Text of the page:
You’ll find my rates and contract for services housed on the pricing guide page. New this year, I’ve eliminated a package pricing structure. Working with a number of clients over the past two years, I’ve found that an flat or standard hourly rate better meets the needs of my clientele so, in an effort to simplify, I’m no longer offering packages.

To get an idea of my offerings and writing style, you can view my portfolio page to see a sample of my work.

Finally, there is my blog. Here, I cover a variety of topics; some related to writing and my professional services, others not. I occasionally write about other themes dear to my heart including sobriety, adventures, and other miscellaneous topics. I’ve wrestled with whether or not this space is appropriate for sharing more intimate details about myself – such as my choice to ditch booze in 2017 – but I’ve come to the conclusion that I don’t want to compartmentalize my life, my work, my adventures, or my stories.

Beyond my website and identity as a writer, I’m a wife, mother, daughter, aunt, sister, and friend. I’m extremely physically active favoring Crossfit and running, and eating (mostly nutrient-dense foods) is one of my favorite hobbies. I’m happiest outdoors and love hiking, backpacking, camping, kayaking, and beachcombing. I derive a lot of pleasure from bookstores and libraries. Travel is a high priority and I long to visit Iceland and Costa Rica. Within the next five years, I want to live in an Airstream fulltime and travel around the western U.S. while writing novels.

New year, same me.

Speaking of novels, I am writing one! I’ve actually been working on a historical fiction manuscript for a year a now and have more than 54,500 words written. I have a lot of work ahead of me – completing it for one thing – but I can’t wait to see my book out in the world and being enjoyed.

I also want to extend a thank you to my followers, visitors, and of course, my wonderful clients. Since focusing solely on writing, I’ve never felt more fulfilled or sure of what I have been called upon to do with my life. I look forward to doing more of what I love in 2018 and would be honored to help you with your copy or content needs in any way that I can.

One more quick thing: do you love coffee? My goal this year is to build my business via word-of-mouth and referrals and will be offering an incentive for each qualified referral I receive (i.e., the referral leads to paid business). If you refer a new client to me who enlists my services, I’ll send you a $20.00 Starbucks gift card as a thank you!

Coffee is on me!

Wishing you all the best in 2018!

Hyla

::A brief recap of NaNoWriMo::

Even though November is a distant memory, I’m still getting regular email from the National Novel Writing Month organization (NaNoWriMo). The messages in my inbox consist of requests for support, opportunities for writers to get feedback on their manuscripts, or alerts about new blog posts on topics such as maintaining creative momentum and the next steps in the pursuit of publishing.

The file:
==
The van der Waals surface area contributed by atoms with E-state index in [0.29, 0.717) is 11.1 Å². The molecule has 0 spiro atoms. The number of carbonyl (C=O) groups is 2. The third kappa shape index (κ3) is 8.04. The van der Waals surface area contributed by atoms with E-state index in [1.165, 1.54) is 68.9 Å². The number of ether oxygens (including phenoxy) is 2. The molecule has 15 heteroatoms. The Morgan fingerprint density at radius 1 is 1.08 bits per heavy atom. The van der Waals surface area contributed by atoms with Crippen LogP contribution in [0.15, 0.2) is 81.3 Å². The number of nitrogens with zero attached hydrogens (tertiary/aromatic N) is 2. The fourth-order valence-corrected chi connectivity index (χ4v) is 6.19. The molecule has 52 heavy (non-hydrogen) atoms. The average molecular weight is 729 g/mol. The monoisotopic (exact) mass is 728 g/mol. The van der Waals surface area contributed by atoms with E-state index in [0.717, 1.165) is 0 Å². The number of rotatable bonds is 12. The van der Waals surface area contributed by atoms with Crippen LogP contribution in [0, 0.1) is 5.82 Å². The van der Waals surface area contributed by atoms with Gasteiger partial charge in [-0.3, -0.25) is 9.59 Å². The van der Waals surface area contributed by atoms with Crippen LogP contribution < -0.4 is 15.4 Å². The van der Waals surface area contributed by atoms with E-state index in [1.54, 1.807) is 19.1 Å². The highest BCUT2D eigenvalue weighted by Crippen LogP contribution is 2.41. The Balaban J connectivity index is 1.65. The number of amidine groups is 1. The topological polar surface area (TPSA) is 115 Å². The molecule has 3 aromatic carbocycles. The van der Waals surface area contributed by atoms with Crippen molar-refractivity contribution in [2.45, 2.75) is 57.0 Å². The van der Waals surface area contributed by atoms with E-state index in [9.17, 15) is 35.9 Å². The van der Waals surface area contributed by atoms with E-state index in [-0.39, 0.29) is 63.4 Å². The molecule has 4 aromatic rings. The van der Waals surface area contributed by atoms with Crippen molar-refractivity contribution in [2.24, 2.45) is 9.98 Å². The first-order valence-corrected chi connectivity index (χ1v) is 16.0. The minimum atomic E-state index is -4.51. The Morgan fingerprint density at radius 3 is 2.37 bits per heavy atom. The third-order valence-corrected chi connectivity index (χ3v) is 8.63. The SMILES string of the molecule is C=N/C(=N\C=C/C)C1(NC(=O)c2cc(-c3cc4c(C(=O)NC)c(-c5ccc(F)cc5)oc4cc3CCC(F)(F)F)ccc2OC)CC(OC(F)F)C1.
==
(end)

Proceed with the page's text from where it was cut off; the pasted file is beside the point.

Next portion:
Don’t get me wrong. I’m all for supporting this awesome organization and welcome mail from them! However, each email has been a somewhat bitter reminder of my failed attempt to participate in the movement. (I wrote a little bit about what derailed my efforts here.) Having had a little time to reflect these past few weeks following NaNoWriMo, I’ve realized that I actually gained some solid insight from my attempt… even if I don’t have a complete manuscript to show for it.

Four things I learned attempting to participate in NaNoWriMo 2017.

Lesson #1

In the weeks leading up to November, I was at a complete loss for an idea – a story – to write about. Then, magically one day in the shower, I was struck by an idea. A good idea (at least I think it’s a good idea and that’s all that matters, right?)! For the past year, I’ve been so attached to the work of my first (still in progress) novel, The Colonel’s Keeper, that I couldn’t see past it or believe that I was capable of unlocking another creative treasure buried somewhere deep inside my subconscious. I was pleasantly surprised to discover otherwise!

Lesson #2

One of my concerns leading up to NaNoWriMo was whether or not I should finish my current manuscript first and either not participate or put it on hold to work on the new idea. I chose the latter. Even now, I’m not really sure I’ve found the right answer but instinctively, I feel like I should focus on one project at a time and finish what I’ve already started before moving onto the next thing. The preparation I did for NaNoWriMo has allowed me to create a pretty solid story and foundation for my next novel and I look forward to working on it at a later date. I even have a head start since I wrote almost 4,000 words! But that said, this experience taught me that I’m a one manuscript at a time kind of writer.

Lesson #3